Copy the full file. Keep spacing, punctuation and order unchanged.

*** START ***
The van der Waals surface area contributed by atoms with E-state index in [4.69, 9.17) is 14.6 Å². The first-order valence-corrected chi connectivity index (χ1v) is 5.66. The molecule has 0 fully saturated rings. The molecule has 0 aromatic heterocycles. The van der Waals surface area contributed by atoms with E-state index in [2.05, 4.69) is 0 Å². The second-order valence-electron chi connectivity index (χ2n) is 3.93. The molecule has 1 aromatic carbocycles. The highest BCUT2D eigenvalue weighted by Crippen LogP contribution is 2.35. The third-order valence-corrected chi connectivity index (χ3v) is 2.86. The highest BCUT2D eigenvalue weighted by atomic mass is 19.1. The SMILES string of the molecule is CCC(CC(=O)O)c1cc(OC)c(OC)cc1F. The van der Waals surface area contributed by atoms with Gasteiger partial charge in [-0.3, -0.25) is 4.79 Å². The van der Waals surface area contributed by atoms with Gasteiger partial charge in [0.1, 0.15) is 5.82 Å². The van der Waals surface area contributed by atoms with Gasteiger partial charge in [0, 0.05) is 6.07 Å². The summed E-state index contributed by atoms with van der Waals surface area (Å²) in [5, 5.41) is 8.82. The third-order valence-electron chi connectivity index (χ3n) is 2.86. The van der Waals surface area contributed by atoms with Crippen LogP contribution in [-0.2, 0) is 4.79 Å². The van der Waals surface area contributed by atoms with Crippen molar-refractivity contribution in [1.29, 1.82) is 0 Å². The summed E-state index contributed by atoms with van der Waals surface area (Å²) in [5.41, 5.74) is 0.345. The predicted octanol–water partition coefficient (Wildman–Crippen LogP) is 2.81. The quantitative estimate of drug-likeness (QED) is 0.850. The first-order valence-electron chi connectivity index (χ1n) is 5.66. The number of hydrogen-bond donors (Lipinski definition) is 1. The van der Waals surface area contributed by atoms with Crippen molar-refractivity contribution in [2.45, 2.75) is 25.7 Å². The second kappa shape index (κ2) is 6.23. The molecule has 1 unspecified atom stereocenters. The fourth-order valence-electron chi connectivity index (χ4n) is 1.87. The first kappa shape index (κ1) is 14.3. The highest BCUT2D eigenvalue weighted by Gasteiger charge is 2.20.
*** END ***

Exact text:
The van der Waals surface area contributed by atoms with E-state index in [4.69, 9.17) is 14.6 Å². The first-order valence-corrected chi connectivity index (χ1v) is 5.66. The molecule has 0 fully saturated rings. The molecule has 0 aromatic heterocycles. The van der Waals surface area contributed by atoms with E-state index in [2.05, 4.69) is 0 Å². The second-order valence-electron chi connectivity index (χ2n) is 3.93. The molecule has 1 aromatic carbocycles. The highest BCUT2D eigenvalue weighted by Crippen LogP contribution is 2.35. The third-order valence-corrected chi connectivity index (χ3v) is 2.86. The highest BCUT2D eigenvalue weighted by atomic mass is 19.1. The SMILES string of the molecule is CCC(CC(=O)O)c1cc(OC)c(OC)cc1F. The van der Waals surface area contributed by atoms with Gasteiger partial charge in [-0.3, -0.25) is 4.79 Å². The van der Waals surface area contributed by atoms with Gasteiger partial charge in [0.1, 0.15) is 5.82 Å². The van der Waals surface area contributed by atoms with Gasteiger partial charge in [0, 0.05) is 6.07 Å². The summed E-state index contributed by atoms with van der Waals surface area (Å²) in [5, 5.41) is 8.82. The third-order valence-electron chi connectivity index (χ3n) is 2.86. The van der Waals surface area contributed by atoms with Crippen LogP contribution in [-0.2, 0) is 4.79 Å². The van der Waals surface area contributed by atoms with Crippen molar-refractivity contribution in [1.29, 1.82) is 0 Å². The summed E-state index contributed by atoms with van der Waals surface area (Å²) in [5.41, 5.74) is 0.345. The predicted octanol–water partition coefficient (Wildman–Crippen LogP) is 2.81. The quantitative estimate of drug-likeness (QED) is 0.850. The first-order valence-electron chi connectivity index (χ1n) is 5.66. The number of hydrogen-bond donors (Lipinski definition) is 1. The van der Waals surface area contributed by atoms with Crippen molar-refractivity contribution in [2.45, 2.75) is 25.7 Å². The second kappa shape index (κ2) is 6.23. The molecule has 1 unspecified atom stereocenters. The fourth-order valence-electron chi connectivity index (χ4n) is 1.87. The first kappa shape index (κ1) is 14.3. The highest BCUT2D eigenvalue weighted by Gasteiger charge is 2.20.